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What should you say on your website?

Written by Russell Holland

Article Published in b Innovative the official Auckland Chamber of Commerce magazine October 2004 Issue 37

So you've decided to get a website or to finally update the old one. Now you have to decide what goes on each of the pages.

Seven steps to website content

1. Put yourself in your customers' shoes
The single biggest consideration to think about is that the website should be "visitor driven". That is, you should approach the content from your customers' point of view and not your own.

Your website is a marketing tool and as with all marketing tools you should begin with the question: "What drives my customers to purchase my product or service?"

2. Talk yourself up
New Zealand business people are often reluctant to talk about themselves, so it helps to put your content into the perspective of the new customer that comes through the front door - what do they need to know before they can do business with you?

They want to know how you can make their lives easier and the benefits of doing business with you versus with your competitor.

3. Not every visitor is the same
You need to allow for different types of visitors to your website. Some of the traffic to your website won't buy today but they might in the future, while others may not have the "buying decision" power and may just need to compile a business case before they get sign-off to buy your products and services.

4. It may help to think of content for the website under the next few headings
Tell visitors exactly what you want them to do
The most important part of the content on your website is "The Pitch" - this is where you define your overall objective. What is the main reason for having a website? Is it to promote a product or service and pass the customer details on to your sales team? Or should the website complete the selling process?

5. Tell visitors there's no risk
Of equal importance to the pitch is the "Buying Objection Removal" content. This is information that supports the sale - things like shipping insurance, guarantees, terms and conditions of the sale, returns policy, quality statements and existing customer testimonials.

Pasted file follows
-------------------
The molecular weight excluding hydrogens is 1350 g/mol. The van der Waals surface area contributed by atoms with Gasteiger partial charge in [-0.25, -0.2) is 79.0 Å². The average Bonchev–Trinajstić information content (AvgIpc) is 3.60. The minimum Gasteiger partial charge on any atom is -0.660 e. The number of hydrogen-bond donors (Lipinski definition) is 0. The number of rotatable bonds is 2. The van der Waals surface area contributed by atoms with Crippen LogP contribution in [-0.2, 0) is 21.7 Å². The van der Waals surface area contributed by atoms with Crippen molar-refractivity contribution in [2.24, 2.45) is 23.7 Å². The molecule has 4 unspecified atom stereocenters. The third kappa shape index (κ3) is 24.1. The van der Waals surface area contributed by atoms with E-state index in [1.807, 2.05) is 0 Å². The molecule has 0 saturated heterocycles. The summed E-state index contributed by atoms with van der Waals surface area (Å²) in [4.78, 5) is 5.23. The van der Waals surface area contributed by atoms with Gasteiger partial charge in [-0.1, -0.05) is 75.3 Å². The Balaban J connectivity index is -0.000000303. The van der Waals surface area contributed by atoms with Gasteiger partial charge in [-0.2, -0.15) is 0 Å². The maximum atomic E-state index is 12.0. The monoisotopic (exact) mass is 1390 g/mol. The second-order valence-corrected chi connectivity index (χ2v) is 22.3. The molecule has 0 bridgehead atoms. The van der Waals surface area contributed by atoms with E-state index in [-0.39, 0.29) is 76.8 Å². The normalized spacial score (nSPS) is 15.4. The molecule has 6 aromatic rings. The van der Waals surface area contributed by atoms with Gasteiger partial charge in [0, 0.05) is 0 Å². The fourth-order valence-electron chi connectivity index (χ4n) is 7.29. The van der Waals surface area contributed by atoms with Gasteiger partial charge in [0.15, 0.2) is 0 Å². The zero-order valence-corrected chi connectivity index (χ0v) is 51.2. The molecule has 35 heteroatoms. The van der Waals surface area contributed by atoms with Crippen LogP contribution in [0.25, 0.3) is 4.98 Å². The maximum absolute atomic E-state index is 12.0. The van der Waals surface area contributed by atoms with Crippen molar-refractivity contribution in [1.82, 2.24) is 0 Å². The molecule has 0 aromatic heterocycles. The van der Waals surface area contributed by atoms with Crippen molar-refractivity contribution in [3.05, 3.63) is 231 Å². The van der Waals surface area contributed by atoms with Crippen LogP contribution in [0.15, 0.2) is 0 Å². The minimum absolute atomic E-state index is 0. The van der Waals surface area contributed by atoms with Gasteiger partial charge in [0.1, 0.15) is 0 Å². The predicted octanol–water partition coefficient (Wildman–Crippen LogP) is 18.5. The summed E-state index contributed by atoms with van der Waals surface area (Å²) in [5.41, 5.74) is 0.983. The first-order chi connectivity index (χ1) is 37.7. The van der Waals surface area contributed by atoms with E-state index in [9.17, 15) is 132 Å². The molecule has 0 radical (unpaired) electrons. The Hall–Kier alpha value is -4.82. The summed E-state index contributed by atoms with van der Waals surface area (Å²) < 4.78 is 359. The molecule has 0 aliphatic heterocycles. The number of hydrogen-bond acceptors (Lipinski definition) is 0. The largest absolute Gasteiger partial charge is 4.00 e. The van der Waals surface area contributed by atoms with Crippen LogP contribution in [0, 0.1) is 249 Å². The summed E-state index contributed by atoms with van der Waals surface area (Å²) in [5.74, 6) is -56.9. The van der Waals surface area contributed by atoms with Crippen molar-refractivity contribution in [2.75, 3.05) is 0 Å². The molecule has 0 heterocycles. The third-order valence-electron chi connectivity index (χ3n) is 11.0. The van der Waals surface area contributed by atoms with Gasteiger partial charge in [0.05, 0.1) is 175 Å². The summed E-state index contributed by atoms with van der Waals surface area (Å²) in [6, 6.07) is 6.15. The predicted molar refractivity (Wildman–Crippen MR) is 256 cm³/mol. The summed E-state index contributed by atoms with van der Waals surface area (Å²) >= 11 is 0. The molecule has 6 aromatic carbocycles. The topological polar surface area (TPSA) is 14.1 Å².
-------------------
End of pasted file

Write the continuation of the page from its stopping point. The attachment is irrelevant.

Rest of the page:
Current web based e-commerce research indicates that good testimonials increase the "trust" potential purchasers place on a web product or service offering, so comments from current happy customers should take pride of place here.

6. Reassure them with a bit of background
"Credibility Building" content should also be available on the website. This typically doesn't change over time and covers the history of your company or organisation, who your people are, their skill sets and backgrounds.

The credibility building information is aided by other static content such as contact details and a map or geographical location. A map is a great idea for a lot of companies on the web. It can be used as part of the pitch or the buying objection removal to show the geographical area that you're able to cover with your services.

7. Give them something for nothing
Two types of important content are missing from many websites - "Relationship building" and "Traffic building" content. "Relationship Building" is where you give your customers something, even if they don't buy anything. This type of content is typically dynamic in nature and includes elements like forums, "what's new", newsletters, samples, and case studies.

Your website users or existing customers can actually be the source for some of this information. Using them in this way also provides a secondary "call to action" for those visitors that aren't ready to buy now. It allows you to start the sales process by asking them to register for a direct email database to receive updates or special offers.

"Traffic Building" is the same kind of content. It is also usually dynamic but it changes more often. If you expect a steady increase in visitor traffic over time then you need to provide a reason for the web visitor to come back to your website as well as a reason to tell others. Examples of this kind of content include how to use your products or services, instructions, giveaways, news and views on what is happening within your industry.

Also see the "Web Design, Information Architecture & Content Management Articles of Interest" Page for other reading resources....

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